On Wednesday, an Egyptian court convicted 26 men of spying for Hezbollah and plotting attacks on Egyptian soil on behalf of the Lebanese militant group.
The men, including Lebanese, Egyptians, Palestinians, and one Sudanese, received sentences ranging from six months to life in prison.
Hezbollah’s leader, Sayyed Hassan Nasrallah, has strongly criticized the Egyptian courts for jailing the men accused of working for his organization. He said the judgment by the Security Court in Cairo was "unjust and politicized."
Amnesty International on Thursday called for a retrial of 26 defendants, criticizing the use of an emergency court.
"These men should be retried by an ordinary court which gives them a chance of getting a fair trial," said the London-based rights watchdog.
Hezbollah’s differences with Egypt hit a pinnacle during Israel’s Operation Cast Lead in Gaza. Egypt’s decision to keep the Rafah exits from Gaza sealed infuriated Nasrallah, who, on December 28, 2008, called for the Egyptian people to help the besieged Gazans and called on the Egyptian government to open the Rafah border crossing.
“Oh Egyptian official, unless you open the Rafah border crossing, unless you help your brethren in Gaza, you will be accomplices to the crime, accomplices to the killing, accomplices to the siege, and accomplices in generating the Palestinian catastrophe,” he said in a televised speech.
His statements at the time were interpreted by the Egyptian government and state-controlled media as meddling with Egyptian affairs and a call for a military mutiny and overthrow of the regime in Egypt.
But now Egypt has another issue to account for; on Thursday the Islamic Resistance Movement in Gaza, Hamas, accused Egyptian security forces of killing four Palestinians by pumping poisonous gas into a cross-border smuggling tunnel, a claim Cairo denied.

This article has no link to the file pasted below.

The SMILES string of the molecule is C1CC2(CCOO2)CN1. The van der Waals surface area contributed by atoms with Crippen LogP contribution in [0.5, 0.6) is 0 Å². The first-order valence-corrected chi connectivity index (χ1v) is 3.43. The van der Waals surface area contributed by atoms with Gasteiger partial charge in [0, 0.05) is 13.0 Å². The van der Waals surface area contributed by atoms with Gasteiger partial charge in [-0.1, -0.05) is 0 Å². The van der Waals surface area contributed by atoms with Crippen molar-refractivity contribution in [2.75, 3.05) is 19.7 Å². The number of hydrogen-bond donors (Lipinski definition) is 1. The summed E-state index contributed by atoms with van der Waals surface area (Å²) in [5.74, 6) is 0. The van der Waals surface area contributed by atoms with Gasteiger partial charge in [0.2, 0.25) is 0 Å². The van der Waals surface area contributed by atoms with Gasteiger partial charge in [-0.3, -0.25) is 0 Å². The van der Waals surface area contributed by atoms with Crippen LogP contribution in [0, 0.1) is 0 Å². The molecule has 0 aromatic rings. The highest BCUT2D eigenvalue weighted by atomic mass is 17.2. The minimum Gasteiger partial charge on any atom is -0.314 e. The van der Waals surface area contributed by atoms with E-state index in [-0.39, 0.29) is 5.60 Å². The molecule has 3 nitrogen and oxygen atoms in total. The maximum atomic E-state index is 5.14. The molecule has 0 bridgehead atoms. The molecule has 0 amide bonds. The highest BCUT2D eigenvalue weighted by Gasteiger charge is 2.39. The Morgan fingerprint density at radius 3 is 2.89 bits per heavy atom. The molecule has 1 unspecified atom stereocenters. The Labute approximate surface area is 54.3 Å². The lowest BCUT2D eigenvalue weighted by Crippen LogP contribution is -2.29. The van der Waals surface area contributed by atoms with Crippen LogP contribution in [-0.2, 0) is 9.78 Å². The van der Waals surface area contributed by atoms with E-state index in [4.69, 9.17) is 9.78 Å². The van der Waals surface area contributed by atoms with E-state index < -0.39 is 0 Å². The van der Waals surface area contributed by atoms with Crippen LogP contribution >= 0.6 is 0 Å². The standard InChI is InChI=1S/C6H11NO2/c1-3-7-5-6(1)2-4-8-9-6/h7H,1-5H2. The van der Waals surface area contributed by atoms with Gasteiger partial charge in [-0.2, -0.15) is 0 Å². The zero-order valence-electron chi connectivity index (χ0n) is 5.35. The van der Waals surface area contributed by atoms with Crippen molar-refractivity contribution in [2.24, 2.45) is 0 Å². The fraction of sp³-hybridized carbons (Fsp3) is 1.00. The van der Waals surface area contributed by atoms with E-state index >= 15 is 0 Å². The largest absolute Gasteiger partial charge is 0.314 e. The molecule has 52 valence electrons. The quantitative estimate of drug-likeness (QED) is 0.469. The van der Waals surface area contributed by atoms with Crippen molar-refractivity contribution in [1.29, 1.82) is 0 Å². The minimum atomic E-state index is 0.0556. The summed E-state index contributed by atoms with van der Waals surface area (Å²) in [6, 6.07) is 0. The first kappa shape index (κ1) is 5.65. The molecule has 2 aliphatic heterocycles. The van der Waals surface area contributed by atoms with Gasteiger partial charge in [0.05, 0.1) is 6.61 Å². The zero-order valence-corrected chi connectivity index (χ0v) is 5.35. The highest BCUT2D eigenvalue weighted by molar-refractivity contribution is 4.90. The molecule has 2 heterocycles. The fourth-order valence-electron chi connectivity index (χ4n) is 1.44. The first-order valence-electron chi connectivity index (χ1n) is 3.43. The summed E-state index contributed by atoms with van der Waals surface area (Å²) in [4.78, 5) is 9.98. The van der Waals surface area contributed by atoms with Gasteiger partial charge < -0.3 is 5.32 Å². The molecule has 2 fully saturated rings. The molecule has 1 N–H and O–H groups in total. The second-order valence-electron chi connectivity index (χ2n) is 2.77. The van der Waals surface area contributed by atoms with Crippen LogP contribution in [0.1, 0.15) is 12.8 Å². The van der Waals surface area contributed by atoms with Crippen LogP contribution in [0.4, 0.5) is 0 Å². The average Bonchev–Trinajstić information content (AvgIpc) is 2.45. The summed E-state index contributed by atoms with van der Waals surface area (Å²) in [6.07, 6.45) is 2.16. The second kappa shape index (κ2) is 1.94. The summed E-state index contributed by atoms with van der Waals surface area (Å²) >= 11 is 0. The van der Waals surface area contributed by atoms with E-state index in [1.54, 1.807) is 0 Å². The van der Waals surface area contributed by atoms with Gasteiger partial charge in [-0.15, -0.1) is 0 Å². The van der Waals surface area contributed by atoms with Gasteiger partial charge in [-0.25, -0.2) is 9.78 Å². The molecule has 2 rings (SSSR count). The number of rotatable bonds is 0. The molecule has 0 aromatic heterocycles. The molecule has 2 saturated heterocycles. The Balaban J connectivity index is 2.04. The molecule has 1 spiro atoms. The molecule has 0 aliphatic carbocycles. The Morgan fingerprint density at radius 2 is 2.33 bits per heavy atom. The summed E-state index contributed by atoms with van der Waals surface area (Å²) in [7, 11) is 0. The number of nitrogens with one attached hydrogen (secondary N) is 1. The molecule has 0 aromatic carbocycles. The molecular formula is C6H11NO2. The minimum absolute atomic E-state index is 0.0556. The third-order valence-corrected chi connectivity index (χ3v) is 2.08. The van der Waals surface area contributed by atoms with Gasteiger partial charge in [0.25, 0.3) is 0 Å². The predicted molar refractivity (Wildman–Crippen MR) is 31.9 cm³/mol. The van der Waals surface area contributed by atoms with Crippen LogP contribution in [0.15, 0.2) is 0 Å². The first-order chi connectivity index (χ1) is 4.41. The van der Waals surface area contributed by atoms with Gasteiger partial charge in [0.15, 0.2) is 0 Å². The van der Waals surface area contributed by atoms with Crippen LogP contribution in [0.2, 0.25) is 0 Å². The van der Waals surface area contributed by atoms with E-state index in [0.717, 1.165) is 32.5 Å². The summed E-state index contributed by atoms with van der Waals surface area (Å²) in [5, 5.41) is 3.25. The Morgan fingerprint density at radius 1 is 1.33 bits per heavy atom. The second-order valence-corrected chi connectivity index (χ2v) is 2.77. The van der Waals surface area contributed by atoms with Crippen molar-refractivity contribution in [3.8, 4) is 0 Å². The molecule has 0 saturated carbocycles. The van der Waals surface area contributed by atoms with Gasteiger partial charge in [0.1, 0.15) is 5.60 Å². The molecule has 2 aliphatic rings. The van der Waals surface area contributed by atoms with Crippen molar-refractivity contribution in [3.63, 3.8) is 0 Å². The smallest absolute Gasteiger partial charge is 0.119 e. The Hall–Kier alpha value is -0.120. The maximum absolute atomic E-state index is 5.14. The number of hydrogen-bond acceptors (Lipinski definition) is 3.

"Hamas holds the Egyptian side responsible for the killing of four innocent workers after Egyptian security forces pumped poisonous gas into one of the tunnels," Hamas spokesman Sami Abu Zuhri told reporters in Gaza.
Egyptian security officials said, however, that their forces had destroyed four smuggling tunnels along the Gaza-Egypt border but were not aware of any casualties.
Many analysts in the region believe that the Egyptian government is afraid that having a successful Islamic regime such as Hamas on their doorstep would strengthen their own Muslim Brotherhood, which poses a serious political threat to the regime of President Hosni Mubarak. Some Arab media commentators have upped the ante by accusing Mubarak of declaring a war on Muslim organizations. But the Egyptian government and its media have been pointing the finger towards Iran and describing Hezbollah and Hamas as proxies to Tehran.
Egypt, which for many years took the lead in championing Arab causes in Palestine, Algeria, and Yemen, has been replaced by non-Arab countries like Iran and Turkey. For the past several years, the popularity of the ruling regime has been on a steady decline both in Egypt and in the region. Being popular with the people, however, has long ceased being a priority for Egyptian President Hosni Mubarak: the popularity battle was lost a long time ago to the likes of Hassan Nasrallah, Mahmoud Ahmadinejad, and Recep Tayeb Erdogan.
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